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WTP Emerging Leader Interview with Cristina Hoffman

08 Jun 2012 12:47 | Deleted user

What are your sources of motivation?

I deeply care about having a positive impact in people’s lives; this is a great source of motivation for me. I pursue this by creating products and services that provide meaningful experiences, and make a difference for customers. This can be a real source of value and differentiation for a company, and one of the pillars on which I think Europe should grow. Creativity and entrepreneurship motivated by this type of value creation are in my opinion essential, and the area I want to invest my work in.

How did you manage to combine your passion for design with engineering?

With a lot of determination and resourcefulness, because it wasn’t a typical career orientation in my environment. One of the keys has been to continuously nurture my skills, cultivating a solid point of view about what I do and how it can contribute to the business.

Throughout my engineering studies I made sure I learnt as much as possible about design and carefully sought internships that combined both disciplines. After graduating, my first roles were in innovation, but purely technical, however I strived to infuse them with the value of design skills and practices at every chance I got. I often re-invented my roles and stretched my responsibilities. I also made sure to first attend, and later speak at international design conferences. This allowed me to connect with the design community and learn from them. I was also part of the organization’s scattered design network, through which we sought to collaborate and align ourselves. By that time I had already evolved my job into applying innovation-by-design techniques to our research programs, so when Orange decided to consolidate an in-house Design & User Experience division, I was asked to join them in this adventure.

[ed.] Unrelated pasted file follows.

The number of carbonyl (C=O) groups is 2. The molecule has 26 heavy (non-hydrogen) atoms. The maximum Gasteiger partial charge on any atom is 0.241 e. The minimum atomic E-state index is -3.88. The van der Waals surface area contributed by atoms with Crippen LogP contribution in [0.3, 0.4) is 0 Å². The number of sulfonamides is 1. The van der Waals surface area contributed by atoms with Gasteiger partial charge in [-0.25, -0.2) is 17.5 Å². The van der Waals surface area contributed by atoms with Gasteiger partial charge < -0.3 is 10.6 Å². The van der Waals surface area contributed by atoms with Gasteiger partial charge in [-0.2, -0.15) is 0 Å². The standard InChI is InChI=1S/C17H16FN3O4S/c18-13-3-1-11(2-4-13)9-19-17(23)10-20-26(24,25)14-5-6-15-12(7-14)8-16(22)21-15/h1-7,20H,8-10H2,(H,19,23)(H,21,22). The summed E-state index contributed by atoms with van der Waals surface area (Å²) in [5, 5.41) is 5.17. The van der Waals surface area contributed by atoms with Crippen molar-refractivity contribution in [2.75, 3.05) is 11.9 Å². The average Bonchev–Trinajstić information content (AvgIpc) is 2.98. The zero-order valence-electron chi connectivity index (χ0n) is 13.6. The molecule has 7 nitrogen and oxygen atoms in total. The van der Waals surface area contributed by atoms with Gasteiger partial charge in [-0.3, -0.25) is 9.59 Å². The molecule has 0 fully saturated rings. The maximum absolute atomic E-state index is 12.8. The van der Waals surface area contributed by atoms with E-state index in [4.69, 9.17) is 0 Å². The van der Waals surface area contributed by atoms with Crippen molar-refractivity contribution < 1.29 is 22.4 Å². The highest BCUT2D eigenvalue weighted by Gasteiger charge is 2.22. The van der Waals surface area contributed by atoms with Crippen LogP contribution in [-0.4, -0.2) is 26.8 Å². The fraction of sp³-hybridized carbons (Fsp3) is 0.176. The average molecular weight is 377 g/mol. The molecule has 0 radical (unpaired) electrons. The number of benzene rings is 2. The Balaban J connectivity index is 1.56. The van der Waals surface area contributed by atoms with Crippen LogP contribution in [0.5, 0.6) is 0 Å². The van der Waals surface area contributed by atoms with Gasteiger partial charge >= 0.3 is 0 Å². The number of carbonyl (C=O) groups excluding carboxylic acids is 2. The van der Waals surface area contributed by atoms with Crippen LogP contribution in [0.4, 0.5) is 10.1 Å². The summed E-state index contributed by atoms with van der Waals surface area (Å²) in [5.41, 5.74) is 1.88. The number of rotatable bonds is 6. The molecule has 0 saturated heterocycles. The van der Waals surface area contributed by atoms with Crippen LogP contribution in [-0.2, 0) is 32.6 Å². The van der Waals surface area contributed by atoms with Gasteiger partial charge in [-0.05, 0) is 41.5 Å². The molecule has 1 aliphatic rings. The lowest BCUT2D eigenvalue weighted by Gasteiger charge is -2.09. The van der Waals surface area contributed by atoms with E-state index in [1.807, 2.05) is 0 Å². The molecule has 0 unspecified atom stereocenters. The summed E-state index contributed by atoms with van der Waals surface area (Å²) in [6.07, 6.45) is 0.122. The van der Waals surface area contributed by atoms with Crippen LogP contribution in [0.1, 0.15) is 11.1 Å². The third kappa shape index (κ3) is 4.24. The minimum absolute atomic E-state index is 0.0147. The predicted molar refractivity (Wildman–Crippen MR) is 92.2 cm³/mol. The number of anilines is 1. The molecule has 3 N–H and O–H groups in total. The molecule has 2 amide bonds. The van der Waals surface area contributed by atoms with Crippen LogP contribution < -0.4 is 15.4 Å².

Working as a Design Lead, do you use your engineering skills?

Yes, my engineering skills are a real asset in many ways. They have been precious in helping me deal with complexity and shape initiatives in unstructured environments. Also, when designing digital products and services, it is an advantage to understand the potential behind new technologies, which helps you create more imaginative solutions. Not to mention how helpful they have proven to collaborate with other stakeholders, specially the ones responsible for building our solutions, since I understand what it takes to make things happen.

Which of the strategic innovation projects you’re involved in are you the most passionate about?

I’m very excited about working on improving how we provide digital customer care. It is a very complex challenge but one that really matters in Orange’s 2015 strategy.

The company has set up anticipation programs which are built with a Marketing, a Design and a Technical lead, who run them in close collaboration. This is a very interesting way of working as we bring together our different expertise and points of view to create a strong vision for the program. It has been a fantastic opportunity to consolidate our best practices, going out to see our clients and gaining precious insights on their experience of care, which has inspired much of our new service concepts. I’m really proud that we’ve tackled our challenge through user-centered design and come up with new ways of thinking about care and delivering it through our digital interfaces.

Could you elaborate on your philosophy of 'advocating through results', which you mention in your biography?

Advocating through results is a philosophy of having influence by being humble and constructive. And it’s about walking the talk.

If you believe in something and want to make it happen, you need others to believe in it and integrate it, and for this they need to be convinced of its value. Therefore the best way to achieve results is to engage with stakeholders, understand the problems at hand, what their priorities are and what they need to deliver on. Then help them succeed as quickly as you can, deliver excellent work on whatever is key to them. There is no such thing as a small project, because it will earn you credibility and their trust. Once you have a seat at the table and are part of making things happen, over-deliver; show them new things that your team can do, and gradually engage in more strategically important conversations. It’s very much about delivering results, excellence and conciliating multiple priorities.

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